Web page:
• Ask about erectile function, 70% have problems. Treat this, reassure that it is part of the disease and that it can be treated
  • The patient is likely to have obstructive apnoea and to snore very loudly. It can be helped by treatment to lower GH, and by continuous positive airways pressure (CPAP)
  • Ask about change in bowel habit as some increased risk of colonic polyps and colonic carcinoma

Questions patients may ask

Why do my hands hurt?

Growth can occur in the connective tissue of the carpal tunnel compressing the median nerve.

Why do I wake up tired?

Growth hormone causes hypertrophy of the nasopharyngeal tissue and sleep apnoea (usually noticed by the partner).

Why am I getting headaches?

A large tumour may compress surrounding tissues.

Why can't I get my wedding ring on?

Hypertrophy of the soft tissues of the joints causes enlargement of hands and feet.

Why has my shoe size increased?

See above.

Why does my jaw ache when I eat an apple?

Growth of the mandible disturbs dental occlusion and puts increased strain on the temporomandibular joints.

Why do I keep biting my tongue?

GH promotes growth of the tongue.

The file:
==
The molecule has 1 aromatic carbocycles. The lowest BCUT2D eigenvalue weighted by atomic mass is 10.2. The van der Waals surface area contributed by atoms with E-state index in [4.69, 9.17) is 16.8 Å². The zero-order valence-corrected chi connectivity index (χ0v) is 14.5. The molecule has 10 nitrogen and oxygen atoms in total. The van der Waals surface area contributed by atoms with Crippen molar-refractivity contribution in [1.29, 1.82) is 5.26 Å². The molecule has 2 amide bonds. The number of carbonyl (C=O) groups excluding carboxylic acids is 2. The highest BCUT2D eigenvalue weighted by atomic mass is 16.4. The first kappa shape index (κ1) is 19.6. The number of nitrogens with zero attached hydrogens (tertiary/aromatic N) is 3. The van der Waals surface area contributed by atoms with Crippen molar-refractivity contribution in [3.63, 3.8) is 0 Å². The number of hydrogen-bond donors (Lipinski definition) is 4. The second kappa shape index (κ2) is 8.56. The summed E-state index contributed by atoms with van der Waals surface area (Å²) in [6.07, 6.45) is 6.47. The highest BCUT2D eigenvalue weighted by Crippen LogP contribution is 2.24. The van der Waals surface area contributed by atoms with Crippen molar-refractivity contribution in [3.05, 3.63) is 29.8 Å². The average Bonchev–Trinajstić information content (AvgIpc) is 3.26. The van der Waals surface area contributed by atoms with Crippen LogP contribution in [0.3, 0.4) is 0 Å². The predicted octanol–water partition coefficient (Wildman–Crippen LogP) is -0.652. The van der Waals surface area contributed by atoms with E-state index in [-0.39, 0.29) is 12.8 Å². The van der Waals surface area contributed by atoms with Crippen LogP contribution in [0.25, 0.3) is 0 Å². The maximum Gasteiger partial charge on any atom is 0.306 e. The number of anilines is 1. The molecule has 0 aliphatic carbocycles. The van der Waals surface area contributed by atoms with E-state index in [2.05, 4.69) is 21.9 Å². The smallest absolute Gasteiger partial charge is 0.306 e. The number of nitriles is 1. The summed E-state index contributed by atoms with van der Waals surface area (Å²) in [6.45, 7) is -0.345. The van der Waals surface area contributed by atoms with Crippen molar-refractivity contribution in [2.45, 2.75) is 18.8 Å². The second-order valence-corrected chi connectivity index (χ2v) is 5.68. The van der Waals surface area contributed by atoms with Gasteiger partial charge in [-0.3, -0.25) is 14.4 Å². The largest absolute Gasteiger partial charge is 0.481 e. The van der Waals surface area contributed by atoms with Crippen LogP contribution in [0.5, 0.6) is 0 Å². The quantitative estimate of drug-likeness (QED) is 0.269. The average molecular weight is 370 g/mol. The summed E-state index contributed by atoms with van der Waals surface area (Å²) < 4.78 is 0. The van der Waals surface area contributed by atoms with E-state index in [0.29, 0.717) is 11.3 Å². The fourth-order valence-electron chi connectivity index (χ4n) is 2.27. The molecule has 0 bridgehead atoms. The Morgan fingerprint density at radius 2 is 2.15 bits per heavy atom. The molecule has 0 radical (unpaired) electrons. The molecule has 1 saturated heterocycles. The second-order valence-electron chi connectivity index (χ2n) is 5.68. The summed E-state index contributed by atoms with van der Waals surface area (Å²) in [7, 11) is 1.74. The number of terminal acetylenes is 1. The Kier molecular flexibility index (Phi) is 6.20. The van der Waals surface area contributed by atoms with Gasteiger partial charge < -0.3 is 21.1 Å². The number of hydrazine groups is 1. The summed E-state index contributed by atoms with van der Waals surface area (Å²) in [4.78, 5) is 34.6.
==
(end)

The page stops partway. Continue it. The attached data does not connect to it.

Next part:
Why do I have backache?

Growth of cartilaginous tissues cause musculoskeletal abnormalities and degenerative changes.

Why do I have such bad arthritis?

Growth and degenerative changes are common. One of the main aims of treatment is to prevent this.

Why do I sweat so much?

Not known but when GH levels are normal the problem disappears.

Have I inherited this, will my children get it?

In all but very exceptional circumstances there is no hereditary link.

Resources for patients

Please go to the Resource Library of this website to access resources for patients. Our library includes literuature, newsletters and articles available from The Pituitary Foundation as well as the contact information for other organisations who provide support and information. All of our patient leaflets are available to read as well as downloadable in PDF format from this website.

Resources for GPs

Endotext.org ‘Your Endocrine Source’
www.endotext.org (www.endotext.org/neuroendo/index.htm)

Oxford Handbook of Endocrinology OUP (2002) JAH Wass & H Turner (Eds).

More Specialist Resources

Management of Pituitary Tumors: The Clinician’s Practical Guide (2003) (Second Edition), Editors and authors Michael P. Powell, Stafford L. Lightman and Edward R. Laws. Humana Press, Totowa, New Jersey

Pituitary Tumours. Recommendations for service provision and guidelines for management of patients. Consensus statement of a working party (1997) RN
Clayton & JAH Wass (Eds) London: Royal College of Physicians

The Diagnosis and Treatment of Pituitary Insufficiency (1997) Lamberts SWJ (Ed) Bristol, UK: BioScientifica

Endocrinology (1997) Levy A & Lightman SL New York: Oxford University Press

Treating Acromegaly. (1994) Wass JAH (Ed) Bristol, UK: Society for Endocrinology

The Epidemiology, Pathogenesis and Management of Pituitary Tumours (1998) Webb SM (Ed) Bristol, UK: BioScientifica